From the cobblestone streets of downtown Reykjavik, the storybook-cute capital, to the stark fjords of the east, positive collateral benefits—many of them unintended—are evident. None looms larger than the new $1.5 billion Alcoa Fjardaal plant, which represents the largest single private-sector investment in Iceland's epic history. East Iceland, separated from the more populous west coast by the vast Vatnajokull glacier, has been down on its luck in recent years. The fishing villages nestled against the rocky shore, separated by mountains—one of which is penetrated by a terrifying one-lane tunnel—have been losing jobs and their youth to Reykjavik. Reindeer seem to outnumber people.

But the American aluminum giant decided to build its first new smelter in 20 years near the town of Reydarfjordur, largely because of the promise of abundant clean power. Smelters require an immense amount of energy. Power-intensive companies like Alcoa are concerned both with their images and with the potential for initiatives that imposes costs on burning fossil fuels—from emission caps to carbon taxes. So when Landsvirkjun, the national utility, said it would build a 690-megawatt hydroelectric power plant 30 miles away, Alcoa took the plunge. Construction began in 2004, and today the massive plant—its 336 pots cover an expanse of nearly three quarters of a mile, the largest such line in the world—produces massive quantities of aluminum bars, coil and sheets. "It's almost the ideal place to invest, because of the combination of a highly skilled work force, an open and transparent democracy and the endless supplies of renewable energy," says Jake Siewert, vice president for environment, health and safety at Alcoa.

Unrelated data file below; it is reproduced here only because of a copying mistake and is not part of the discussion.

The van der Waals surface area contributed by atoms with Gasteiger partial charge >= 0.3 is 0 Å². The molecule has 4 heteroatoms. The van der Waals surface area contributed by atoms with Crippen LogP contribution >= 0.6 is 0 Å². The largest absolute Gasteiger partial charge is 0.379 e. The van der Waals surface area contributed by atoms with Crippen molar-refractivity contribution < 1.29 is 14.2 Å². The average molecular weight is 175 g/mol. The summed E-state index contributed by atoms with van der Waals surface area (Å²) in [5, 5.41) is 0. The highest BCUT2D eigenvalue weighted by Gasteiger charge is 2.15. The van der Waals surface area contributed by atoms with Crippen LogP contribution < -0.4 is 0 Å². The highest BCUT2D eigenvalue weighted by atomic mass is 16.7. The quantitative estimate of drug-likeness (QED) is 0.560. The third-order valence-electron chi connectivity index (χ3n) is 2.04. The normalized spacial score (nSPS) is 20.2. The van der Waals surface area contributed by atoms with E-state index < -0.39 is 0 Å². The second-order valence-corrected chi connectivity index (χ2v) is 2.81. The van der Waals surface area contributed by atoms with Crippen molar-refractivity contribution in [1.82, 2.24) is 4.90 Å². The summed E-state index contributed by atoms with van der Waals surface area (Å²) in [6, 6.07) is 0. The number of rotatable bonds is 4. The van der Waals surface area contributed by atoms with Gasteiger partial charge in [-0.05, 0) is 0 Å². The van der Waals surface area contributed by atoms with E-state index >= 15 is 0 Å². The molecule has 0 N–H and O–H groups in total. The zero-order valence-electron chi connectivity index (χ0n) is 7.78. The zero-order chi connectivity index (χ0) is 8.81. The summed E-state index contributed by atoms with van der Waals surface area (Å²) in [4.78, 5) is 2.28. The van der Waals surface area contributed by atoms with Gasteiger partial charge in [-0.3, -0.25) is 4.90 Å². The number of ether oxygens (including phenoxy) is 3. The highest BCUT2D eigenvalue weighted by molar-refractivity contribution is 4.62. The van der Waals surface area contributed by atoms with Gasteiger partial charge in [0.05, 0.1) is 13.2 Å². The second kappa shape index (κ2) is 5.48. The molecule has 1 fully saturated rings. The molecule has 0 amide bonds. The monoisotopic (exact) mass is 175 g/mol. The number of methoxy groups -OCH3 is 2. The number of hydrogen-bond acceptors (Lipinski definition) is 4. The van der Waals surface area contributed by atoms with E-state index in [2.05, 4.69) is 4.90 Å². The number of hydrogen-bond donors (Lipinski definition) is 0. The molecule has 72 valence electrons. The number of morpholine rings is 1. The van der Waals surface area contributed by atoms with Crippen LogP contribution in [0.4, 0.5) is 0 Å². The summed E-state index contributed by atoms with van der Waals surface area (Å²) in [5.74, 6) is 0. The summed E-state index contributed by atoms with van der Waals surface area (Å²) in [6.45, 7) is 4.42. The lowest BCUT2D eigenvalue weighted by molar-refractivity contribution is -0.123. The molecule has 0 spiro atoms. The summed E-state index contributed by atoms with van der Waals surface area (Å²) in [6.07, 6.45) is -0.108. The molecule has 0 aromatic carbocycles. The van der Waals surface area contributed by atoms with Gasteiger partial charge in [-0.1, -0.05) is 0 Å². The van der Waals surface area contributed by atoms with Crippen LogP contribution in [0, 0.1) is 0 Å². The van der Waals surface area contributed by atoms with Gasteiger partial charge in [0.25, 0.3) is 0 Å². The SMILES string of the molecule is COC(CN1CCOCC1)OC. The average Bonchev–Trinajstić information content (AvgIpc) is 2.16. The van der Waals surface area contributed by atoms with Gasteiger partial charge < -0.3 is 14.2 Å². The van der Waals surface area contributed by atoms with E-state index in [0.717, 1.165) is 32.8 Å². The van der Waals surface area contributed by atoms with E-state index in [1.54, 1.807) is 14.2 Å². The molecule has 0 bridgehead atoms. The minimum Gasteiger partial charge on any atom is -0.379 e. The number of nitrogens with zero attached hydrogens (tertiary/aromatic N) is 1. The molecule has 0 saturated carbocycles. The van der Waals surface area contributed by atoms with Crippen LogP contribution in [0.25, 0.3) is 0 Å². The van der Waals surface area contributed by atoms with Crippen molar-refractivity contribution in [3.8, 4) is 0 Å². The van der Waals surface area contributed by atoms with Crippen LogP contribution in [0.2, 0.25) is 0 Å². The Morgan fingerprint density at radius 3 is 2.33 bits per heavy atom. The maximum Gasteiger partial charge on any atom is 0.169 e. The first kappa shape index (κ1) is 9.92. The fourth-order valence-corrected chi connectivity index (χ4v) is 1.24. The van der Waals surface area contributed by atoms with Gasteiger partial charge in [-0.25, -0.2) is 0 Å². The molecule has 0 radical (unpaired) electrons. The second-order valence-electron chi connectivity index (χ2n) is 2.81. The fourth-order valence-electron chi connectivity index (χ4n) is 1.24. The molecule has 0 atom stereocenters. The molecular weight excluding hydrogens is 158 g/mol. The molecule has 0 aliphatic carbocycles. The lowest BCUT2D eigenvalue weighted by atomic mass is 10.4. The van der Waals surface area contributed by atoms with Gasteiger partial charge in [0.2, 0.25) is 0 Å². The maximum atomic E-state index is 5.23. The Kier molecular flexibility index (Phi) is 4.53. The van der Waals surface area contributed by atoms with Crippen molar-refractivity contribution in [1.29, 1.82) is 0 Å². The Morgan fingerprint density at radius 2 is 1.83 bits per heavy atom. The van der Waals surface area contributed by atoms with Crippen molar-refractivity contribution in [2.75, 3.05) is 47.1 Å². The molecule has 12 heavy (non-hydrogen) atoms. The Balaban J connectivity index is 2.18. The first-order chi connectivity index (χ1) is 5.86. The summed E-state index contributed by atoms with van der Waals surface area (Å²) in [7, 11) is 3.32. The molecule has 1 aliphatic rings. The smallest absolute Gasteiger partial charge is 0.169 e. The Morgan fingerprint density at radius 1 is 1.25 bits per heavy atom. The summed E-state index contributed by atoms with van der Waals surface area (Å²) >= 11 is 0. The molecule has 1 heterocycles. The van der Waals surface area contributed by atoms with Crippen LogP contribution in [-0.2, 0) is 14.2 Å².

The plant employs about 650 people directly—400 Alcoa employees and 250 contractors in areas such as maintenance, catering and security. Alcoa's presence has also stimulated the creation of an additional 300 jobs in shipping, logistics and engineering, says Tomas Sigurdsson, a Cornell-trained engineer who is managing director of Alcoa Fjaardaal. By creating enough jobs for 15 percent of the region's work force, the plant has lured Icelanders back to the east and stimulated the first housing construction in more than a decade. "The Alcoa project has revitalized the economy on the east coast of Iceland," says Prime Minister Haarde. The plant is also showpiece for Alcoa's sustainability efforts. As we sit in the glass-walled cafeteria, dining on curried Icelandic lamb and looking out over crystalline water, an official explains how new technology captures emissions from the plant's smokestacks.